Watchful waiting or active surveillance
Watchful waiting and active surveillance are treatments used for older men who do not have signs or symptoms or have other medical conditions and for men whose prostate cancer is found during a screening test.
Watchful waiting is closely monitoring a patient’s condition without giving any treatment until signs or symptoms appear or change. Treatment is given to relieve symptoms and improve quality of life.
Active surveillance is closely following a patient’s condition without giving any treatment unless there are changes in test results. It is used to find early signs that the condition is getting worse. In active surveillance, patients are given certain exams and tests, including digital rectal exam, PSA test, transrectal ultrasound, and transrectal needle biopsy, to check if the cancer is growing. When the cancer begins to grow, treatment is given to cure the cancer.
Other terms that are used to describe not giving treatment to cure prostate cancer right after diagnosis are observation, watch and wait, and expectant management.
Patients in good health whose tumor is in the prostate gland only may be treated with surgery to remove the tumor. The following types of surgery are used:
- Radical prostatectomy: A surgical procedure to remove the prostate, surrounding tissue, and seminal vesicles. There are two types of radical prostatectomy:
- Retropubic prostatectomy: A surgical procedure to remove the prostate through an incision (cut) in the abdominal wall. Removal of nearby lymph nodes may be done at the same time.
- Perineal prostatectomy: A surgical procedure to remove the prostate through an incision (cut) made in the perineum (area between the scrotum and anus). Nearby lymph nodes may also be removed through a separate incision in the abdomen.
- Pelvic lymphadenectomy: A surgical procedure to remove the lymph nodes in the pelvis. A pathologist views the tissue under a microscope to look for cancer cells. If the lymph nodes contain cancer, the doctor will not remove the prostate and may recommend other treatment.
- Transurethral resection of the prostate (TURP): A surgical procedure to remove tissue from the prostate using a resectoscope (a thin, lighted tube with a cutting tool) inserted through the urethra. This procedure is done to treat benign prostatic hypertrophy and it is sometimes done to relieve symptoms caused by a tumor before other cancer treatment is given. TURP may also be done in men whose tumor is in the prostate only and who cannot have a radical prostatectomy.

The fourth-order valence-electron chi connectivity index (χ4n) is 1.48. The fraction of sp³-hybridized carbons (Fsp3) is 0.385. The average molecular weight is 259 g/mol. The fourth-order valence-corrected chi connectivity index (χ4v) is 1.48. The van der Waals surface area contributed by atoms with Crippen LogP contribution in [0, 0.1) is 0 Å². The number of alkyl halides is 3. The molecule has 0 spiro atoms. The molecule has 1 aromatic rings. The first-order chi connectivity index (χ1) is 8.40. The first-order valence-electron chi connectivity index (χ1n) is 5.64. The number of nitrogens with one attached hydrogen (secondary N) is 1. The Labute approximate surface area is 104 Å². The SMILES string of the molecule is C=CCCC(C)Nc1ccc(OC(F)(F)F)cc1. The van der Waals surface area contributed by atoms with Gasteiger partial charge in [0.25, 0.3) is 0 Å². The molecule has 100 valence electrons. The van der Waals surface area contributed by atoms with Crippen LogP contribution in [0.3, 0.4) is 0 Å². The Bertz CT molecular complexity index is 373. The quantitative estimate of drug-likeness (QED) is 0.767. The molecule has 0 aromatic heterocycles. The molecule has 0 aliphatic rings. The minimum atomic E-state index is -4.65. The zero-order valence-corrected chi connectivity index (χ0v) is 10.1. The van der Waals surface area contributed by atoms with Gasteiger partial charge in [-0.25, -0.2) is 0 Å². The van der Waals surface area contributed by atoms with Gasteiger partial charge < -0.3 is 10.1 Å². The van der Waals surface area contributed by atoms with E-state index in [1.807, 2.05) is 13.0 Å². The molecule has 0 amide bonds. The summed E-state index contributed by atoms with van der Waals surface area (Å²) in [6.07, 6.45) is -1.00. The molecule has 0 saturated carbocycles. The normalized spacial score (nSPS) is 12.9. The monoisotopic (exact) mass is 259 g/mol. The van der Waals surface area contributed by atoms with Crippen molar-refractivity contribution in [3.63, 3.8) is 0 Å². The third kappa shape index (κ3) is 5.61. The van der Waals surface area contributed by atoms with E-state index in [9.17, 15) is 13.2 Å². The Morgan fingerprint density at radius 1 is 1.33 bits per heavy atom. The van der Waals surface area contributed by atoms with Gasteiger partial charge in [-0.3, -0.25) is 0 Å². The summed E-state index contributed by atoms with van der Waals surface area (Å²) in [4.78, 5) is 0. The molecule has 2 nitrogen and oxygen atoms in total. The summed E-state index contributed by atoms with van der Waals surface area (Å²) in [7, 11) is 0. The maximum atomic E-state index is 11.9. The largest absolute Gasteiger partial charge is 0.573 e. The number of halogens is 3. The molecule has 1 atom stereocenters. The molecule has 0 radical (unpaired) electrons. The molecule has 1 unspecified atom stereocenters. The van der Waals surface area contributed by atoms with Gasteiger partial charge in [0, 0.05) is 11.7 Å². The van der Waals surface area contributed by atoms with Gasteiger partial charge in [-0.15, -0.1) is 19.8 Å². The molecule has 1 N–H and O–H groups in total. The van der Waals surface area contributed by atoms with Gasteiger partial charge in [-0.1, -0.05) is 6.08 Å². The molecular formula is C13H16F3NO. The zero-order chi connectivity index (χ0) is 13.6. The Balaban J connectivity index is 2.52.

Possible problems after prostate cancer surgery include the following:
- Leakage of urine from the bladder or stool from the rectum.
- Shortening of the penis (1 to 2 centimeters). The exact reason for this is not known.
- Inguinal hernia (bulging of fat or part of the small intestine through weak muscles into the groin). Inguinal hernia may occur more often in men treated with radical prostatectomy than in men who have some other types of prostate surgery, radiation therapy, or prostate biopsy alone. It is most likely to occur within the first 2 years after radical prostatectomy.
Radiation therapy and radiopharmaceutical therapy
Radiation therapy is a cancer treatment that uses high-energy x-rays or other types of radiation to kill cancer cells or keep them from growing. There are different types of radiation therapy:
- External radiation therapy uses a machine outside the body to send radiation toward the cancer. Conformal radiation is a type of external radiation therapy that uses a computer to create a 3-dimensional (3-D) picture of the tumor. The radiation beams are shaped to fit the tumor.
- Internal radiation therapy uses a radioactive substance sealed in needles, seeds, wires, or catheters that are placed directly into or near cancer. In early-stage prostate cancer, the radioactive seeds are placed in the prostate using needles that are inserted through the skin between the scrotum and rectum. The placement of the radioactive seeds in the prostate is guided by images from transrectal ultrasound or computed tomography (CT). The needles are removed after the radioactive seeds are placed in the prostate.
- Radiopharmaceutical therapy uses a radioactive substance to treat cancer. Radiopharmaceutical therapy includes the following:
- Alpha emitter radiation therapy uses a radioactive substance to treat prostate cancer that has spread to the bone. A radioactive substance called radium-223 is injected into a vein and travels through the bloodstream. The radium-223 collects in areas of bone with cancer and kills the cancer cells.
The way the radiation therapy is given depends on the type and stage of the cancer being treated.
Men treated with radiation therapy for prostate cancer have an increased risk of having bladder and/or gastrointestinal cancer.
Radiation therapy can cause impotence and urinary problems.